SPRING GREEN — Two of the many gems that can be found amid Frank Lloyd Wright’s 800-acre Taliesin estate are about to get some well-deserved attention.
Water has not been kind to the Hillside Theatre. And thanks in part to a $320,000 Save America’s Treasures grant from the National Park Service and a combined effort from the Frank Lloyd Wright Foundation and Taliesin Preservation, an $867,000 two-year restoration of the 120-seat theater will begin next spring.
But the living soul of Taliesin will be honored later this month.
She is Minerva Montooth, the director of social events who has worked and lived here in the Wyoming Valley in northern Iowa County and at Taliesin West in Scottsdale, Arizona, for over 70 years. Now 94, Montooth, the widow of Charles Montooth, whose work includes the Prairie School in Racine, lives in an apartment behind Wright’s famed studio and communes daily in the Hillside Dining Room where she mingles with the fellows of the School of Architecture at Taliesin and sips warm ginger tea from a Mason jar mug.
Montooth also continues to plan formal gatherings for the budding architects, something Wright insisted so that his students could learn the finer points of black-tie affairs and pitching their works to those with sizable balances in their bank accounts. And when students play music or put on plays in the theater as part of their holistic teachings, Montooth is in attendance where she can take in the colorful, patchwork stage curtain she helped sew as a birthday present to Wright, just a few years before his death in 1959.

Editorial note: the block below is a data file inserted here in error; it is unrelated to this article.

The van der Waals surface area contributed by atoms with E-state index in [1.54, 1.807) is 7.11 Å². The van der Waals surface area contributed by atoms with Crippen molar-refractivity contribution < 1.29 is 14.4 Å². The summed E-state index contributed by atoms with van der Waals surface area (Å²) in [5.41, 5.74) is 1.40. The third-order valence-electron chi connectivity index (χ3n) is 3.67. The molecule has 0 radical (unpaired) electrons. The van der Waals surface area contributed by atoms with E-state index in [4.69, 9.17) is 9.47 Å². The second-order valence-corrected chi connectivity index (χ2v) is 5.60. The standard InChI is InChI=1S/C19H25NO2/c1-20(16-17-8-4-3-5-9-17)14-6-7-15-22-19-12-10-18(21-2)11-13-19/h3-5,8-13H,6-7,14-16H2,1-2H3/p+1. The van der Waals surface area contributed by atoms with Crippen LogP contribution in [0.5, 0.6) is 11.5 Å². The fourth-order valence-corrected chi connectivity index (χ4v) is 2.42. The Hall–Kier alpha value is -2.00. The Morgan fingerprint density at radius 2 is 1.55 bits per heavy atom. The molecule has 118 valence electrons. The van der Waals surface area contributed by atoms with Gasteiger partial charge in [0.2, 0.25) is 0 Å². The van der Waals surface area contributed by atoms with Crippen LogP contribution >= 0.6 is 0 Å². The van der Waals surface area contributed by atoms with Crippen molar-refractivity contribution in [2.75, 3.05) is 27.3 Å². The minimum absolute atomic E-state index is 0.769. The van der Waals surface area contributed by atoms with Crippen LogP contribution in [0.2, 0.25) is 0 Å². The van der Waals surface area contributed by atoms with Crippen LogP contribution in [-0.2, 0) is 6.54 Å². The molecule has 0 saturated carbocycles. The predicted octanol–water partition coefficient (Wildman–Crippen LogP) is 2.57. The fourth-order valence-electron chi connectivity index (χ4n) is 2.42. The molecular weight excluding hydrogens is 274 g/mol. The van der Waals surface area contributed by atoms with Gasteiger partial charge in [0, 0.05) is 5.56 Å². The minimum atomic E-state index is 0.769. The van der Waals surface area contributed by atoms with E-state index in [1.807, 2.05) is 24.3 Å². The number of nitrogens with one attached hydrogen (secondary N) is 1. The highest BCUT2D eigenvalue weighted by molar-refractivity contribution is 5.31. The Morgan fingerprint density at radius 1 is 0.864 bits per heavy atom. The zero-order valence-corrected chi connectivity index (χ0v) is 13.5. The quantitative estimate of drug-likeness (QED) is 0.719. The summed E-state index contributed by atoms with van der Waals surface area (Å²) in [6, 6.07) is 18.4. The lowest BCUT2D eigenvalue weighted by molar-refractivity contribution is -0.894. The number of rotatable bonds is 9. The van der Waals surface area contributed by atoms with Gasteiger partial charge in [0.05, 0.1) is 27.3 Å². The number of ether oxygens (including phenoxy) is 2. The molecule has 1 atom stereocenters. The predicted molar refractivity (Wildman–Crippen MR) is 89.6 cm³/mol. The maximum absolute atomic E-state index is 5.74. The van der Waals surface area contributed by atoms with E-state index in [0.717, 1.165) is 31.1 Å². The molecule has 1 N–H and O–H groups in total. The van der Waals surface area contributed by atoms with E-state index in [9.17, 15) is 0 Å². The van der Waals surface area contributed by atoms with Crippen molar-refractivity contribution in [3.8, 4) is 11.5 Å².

“It was a really exciting moment because we had all made it secretly for Mr. Wright. He didn’t know that it was being made,” Montooth said. “There’s all kinds of uses for that theater. It’s just elemental to our living.”
Montooth will be feted on Oct. 19 at the second annual Taliesin Preservation Shining Brow Awards, a $250-per-seat gala, dinner and fundraiser to honor those in architecture and their work associated with Taliesin. There will be music by Max Weinberg, Bruce Springsteen’s drummer, and food prepared by celebrated Chef Luke Zahm of the Driftless Cafe in Viroqua.
Also being honored that night will be Arthur Dyson, who apprenticed under Wright and in 1969 launched his own award-winning California-based architectural firm, and David Uihlein Jr., president of Uihlein-Wilson Architects in Milwaukee. In 1990, Uihlein helped found Taliesin Preservation, the non-profit that serves as the education and preservation arm of the Taliesin estate, owned by the foundation.
The Hillside Theatre, which should not be confused with the American Players Theater’s nearby outdoor amphitheater, serves as a microcosm of the ongoing projects that dot Taliesin and the care needed to preserve their integrity. There are performances in the theater that are open to the public from May through early October, but the restoration will create opportunities for more events deeper into the fall and earlier in the spring, which will expose more people to the property, beyond just the occasional tour.
“This helps us with our next projects because we’re able to bring more people here,” said Ryan Hewson, preservation manager of the Frank Lloyd Wright Foundation, which owns Taliesin. “We can springboard from that and they can experience this the way it’s supposed to be experienced instead of just coming here for a tour. We want people to come every summer and visit us multiple times.”